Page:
A technology is considered disruptive when it affects an existing business model and/or the core values in the organisation where the technology is to be implemented. It not appear suddenly or in a vacuum: They are the result of evolving customer needs or a significant need for change.
David Santandreu, Manager, Educational Design and Development, Centre for Academic Support and Innovation at University of Adelaide says, “Both terms are used interchangeably in the business and education literature and this often leads to ambiguity and confusion”
According to Christensen (1997), disruptive technologies are typically innovations in technology, whereas disruptive innovations change radically entire markets and this is the major difference: the consequences of the latter and the threats they (might) pose have a bigger impact and are felt more deeply and by more people.
Christensen argued in The Innovator’s Solution (2003) that it is rarely the technology per se that is intrinsically disruptive but rather the business model that the technology is enabling that creates the disruptive impact. In other words, the uses companies or people make of it and the further innovations that it enables them to undertake. It is also the use people make of it that often seems to set in motion the decline of a product or a service. In 2015, mobile phones have often replaced landlines in many parts of the globe and emails, Facebook posts, Tweets or Whatsapp messages are more commonly sent than letters. Public telephones have almost disappeared from the streets and the postal services or public libraries have had to carefully rethink their services and spaces to keep their relevance.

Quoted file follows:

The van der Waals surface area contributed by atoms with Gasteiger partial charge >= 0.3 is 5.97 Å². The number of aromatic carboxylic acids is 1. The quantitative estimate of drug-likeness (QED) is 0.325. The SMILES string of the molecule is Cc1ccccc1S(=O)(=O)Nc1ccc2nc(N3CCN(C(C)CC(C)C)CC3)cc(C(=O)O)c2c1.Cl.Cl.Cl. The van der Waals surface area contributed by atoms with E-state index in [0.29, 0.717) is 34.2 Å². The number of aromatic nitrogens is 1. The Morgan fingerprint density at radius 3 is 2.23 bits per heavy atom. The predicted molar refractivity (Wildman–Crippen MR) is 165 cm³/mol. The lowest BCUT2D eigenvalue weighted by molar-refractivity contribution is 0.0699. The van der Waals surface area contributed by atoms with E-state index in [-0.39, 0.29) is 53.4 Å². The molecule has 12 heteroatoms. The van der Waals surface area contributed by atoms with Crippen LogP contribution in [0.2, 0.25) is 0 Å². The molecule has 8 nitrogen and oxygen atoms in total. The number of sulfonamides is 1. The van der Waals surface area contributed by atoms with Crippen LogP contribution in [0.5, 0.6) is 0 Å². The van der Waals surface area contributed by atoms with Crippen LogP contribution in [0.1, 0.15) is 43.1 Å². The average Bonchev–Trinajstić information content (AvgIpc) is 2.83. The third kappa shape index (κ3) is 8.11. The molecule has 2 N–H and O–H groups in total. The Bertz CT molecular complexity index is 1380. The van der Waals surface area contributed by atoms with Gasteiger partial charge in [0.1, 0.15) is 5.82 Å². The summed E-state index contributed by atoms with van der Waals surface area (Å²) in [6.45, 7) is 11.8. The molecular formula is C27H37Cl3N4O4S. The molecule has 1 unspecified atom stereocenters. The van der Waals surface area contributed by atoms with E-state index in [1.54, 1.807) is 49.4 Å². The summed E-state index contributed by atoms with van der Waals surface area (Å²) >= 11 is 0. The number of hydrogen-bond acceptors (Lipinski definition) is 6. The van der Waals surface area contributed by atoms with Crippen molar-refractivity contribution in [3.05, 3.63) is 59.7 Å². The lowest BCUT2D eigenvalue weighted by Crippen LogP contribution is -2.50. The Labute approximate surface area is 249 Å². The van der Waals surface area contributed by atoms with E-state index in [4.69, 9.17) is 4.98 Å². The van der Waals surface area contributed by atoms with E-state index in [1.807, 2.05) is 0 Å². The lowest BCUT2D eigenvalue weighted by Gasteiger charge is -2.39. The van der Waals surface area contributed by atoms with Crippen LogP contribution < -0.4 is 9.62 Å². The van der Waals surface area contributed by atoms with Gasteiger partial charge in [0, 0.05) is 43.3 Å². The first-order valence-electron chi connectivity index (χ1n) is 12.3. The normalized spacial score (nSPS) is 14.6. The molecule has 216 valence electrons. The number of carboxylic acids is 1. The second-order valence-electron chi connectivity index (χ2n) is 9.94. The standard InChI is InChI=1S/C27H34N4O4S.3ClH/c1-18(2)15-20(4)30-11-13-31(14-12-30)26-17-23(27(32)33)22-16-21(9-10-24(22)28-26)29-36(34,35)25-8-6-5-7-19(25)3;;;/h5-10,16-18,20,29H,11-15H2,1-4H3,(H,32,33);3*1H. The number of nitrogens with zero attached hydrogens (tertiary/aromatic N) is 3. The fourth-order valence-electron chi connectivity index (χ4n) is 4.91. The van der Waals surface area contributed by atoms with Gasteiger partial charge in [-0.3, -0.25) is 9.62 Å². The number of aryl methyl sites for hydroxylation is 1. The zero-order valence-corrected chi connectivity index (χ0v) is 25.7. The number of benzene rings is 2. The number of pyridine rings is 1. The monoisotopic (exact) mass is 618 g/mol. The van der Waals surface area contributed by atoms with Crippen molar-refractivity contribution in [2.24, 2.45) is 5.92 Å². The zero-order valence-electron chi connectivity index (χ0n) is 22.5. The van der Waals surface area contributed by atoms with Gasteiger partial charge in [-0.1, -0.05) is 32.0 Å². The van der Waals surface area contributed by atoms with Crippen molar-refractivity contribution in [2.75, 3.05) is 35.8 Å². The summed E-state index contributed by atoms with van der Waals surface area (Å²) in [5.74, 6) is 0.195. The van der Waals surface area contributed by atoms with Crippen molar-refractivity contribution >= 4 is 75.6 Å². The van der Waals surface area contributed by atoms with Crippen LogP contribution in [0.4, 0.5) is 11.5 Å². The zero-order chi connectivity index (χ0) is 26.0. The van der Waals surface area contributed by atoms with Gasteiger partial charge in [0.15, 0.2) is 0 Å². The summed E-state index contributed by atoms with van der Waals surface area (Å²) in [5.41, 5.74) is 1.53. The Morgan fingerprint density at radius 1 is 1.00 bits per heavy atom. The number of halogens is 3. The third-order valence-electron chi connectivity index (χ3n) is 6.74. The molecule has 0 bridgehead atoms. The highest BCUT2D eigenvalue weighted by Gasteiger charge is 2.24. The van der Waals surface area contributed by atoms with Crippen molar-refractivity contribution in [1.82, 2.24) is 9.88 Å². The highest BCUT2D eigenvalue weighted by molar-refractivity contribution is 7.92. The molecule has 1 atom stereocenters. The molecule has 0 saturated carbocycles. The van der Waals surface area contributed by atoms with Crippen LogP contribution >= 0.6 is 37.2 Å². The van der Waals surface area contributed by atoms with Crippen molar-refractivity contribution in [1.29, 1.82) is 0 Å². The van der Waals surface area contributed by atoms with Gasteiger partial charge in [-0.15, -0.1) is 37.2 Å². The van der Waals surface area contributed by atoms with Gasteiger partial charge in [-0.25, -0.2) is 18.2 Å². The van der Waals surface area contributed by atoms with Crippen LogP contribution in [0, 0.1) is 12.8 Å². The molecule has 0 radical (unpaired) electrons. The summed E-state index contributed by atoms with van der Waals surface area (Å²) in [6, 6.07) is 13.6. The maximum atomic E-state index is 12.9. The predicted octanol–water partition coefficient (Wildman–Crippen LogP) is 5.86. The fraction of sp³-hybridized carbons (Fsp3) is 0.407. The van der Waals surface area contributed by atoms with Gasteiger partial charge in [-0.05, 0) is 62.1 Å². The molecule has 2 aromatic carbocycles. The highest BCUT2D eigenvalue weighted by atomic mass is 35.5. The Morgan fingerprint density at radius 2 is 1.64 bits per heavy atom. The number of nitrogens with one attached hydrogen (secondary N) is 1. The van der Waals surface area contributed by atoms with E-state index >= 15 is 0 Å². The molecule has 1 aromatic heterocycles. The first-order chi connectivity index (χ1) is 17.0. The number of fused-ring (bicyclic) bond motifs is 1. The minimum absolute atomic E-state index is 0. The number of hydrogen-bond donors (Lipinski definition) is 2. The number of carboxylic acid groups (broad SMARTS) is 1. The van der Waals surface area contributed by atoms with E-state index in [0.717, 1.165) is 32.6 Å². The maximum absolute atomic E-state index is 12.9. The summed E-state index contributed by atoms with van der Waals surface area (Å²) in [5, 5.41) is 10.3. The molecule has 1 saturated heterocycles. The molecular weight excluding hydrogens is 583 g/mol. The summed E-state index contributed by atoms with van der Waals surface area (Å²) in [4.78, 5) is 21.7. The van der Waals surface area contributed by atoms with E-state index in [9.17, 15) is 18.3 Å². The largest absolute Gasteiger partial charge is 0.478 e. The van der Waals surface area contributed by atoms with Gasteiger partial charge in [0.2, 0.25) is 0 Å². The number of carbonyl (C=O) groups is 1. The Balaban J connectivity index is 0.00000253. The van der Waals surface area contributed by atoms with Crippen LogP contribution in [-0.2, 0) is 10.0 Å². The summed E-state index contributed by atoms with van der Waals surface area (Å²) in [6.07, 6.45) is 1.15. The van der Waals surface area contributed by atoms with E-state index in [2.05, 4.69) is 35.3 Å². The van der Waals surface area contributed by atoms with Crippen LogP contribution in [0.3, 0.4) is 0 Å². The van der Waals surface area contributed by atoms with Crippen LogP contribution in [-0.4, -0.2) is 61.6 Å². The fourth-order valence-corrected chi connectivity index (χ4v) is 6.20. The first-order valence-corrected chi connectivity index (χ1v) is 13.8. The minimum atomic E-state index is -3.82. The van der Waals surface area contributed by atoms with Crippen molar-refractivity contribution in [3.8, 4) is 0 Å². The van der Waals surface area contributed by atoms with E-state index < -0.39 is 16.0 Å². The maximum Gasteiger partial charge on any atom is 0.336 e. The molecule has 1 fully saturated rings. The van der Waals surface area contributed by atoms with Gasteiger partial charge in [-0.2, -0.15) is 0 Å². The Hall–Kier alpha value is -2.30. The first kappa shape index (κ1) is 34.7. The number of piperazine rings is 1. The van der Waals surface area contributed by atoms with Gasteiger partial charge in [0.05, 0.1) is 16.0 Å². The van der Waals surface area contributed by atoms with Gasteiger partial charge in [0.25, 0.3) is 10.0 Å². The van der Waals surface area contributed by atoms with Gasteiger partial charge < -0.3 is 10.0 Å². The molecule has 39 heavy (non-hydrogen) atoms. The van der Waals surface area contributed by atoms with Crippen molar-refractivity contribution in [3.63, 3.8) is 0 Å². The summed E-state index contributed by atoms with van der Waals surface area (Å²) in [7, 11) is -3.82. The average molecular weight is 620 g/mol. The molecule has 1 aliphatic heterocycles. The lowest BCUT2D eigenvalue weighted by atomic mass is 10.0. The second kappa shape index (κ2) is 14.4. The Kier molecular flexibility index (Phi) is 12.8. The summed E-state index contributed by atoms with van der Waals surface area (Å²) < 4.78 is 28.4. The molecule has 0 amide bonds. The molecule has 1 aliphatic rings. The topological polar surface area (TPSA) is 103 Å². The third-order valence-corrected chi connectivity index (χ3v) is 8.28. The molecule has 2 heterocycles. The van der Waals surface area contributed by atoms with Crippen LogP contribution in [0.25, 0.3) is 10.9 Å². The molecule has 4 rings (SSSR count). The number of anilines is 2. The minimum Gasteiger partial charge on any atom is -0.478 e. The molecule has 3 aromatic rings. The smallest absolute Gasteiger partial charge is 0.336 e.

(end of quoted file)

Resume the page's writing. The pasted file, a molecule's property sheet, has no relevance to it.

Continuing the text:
Another important point worth mentioning is that certain particular elements of a technological change can be more or less disruptive and the level of disruption may differ and impact to a greater or lesser extent different/specific areas, within various time frames, shorter or longer.
In summary, for a disruptive innovation to be successful, in other words largely adopted, it needs the following characteristics:
- Has to be new (innovative)
- Has to be superior in performance (quality and value)
- Has to have a low cost
- It needs to offer a service or product to non-consumers
In Education, Massive Open Online Courses (MOOCs) do seem to affect HE institutions business and delivery models to a certain extent (as they have the potential to reach various untapped audiences, replace accredited university and business schools’ courses, a prerogative previously held only by Higher Education institutions, or potentially disrupt the existing credit-hour systems) but they do not tick all the boxes of what truly defines a disruptive innovation (innovative, superior in performance (quality and value), low cost, offers a service or product to non-consumers) and they do not radically and structurally disrupt (in their current form) the entire Higher Education market. In the words of Aaron Silvers (Docebo, 2015), “MOOCs aren’t disrupting academia so much as are other things – and I don’t know that MOOCs are really disrupting much of anything else”.
MOOCs should not therefore be considered as a disruptive innovation but rather a disruptive technology and should be labelled as such in the academic literature.
David will be joining us at EduTECH Asia on 9-10 November where he will be speaking on “Plotting the long term future of online enabled learning in Higher Education”
Don’t miss this opportunity to meet him in person to exchange knowledge and ideas on this important topic.
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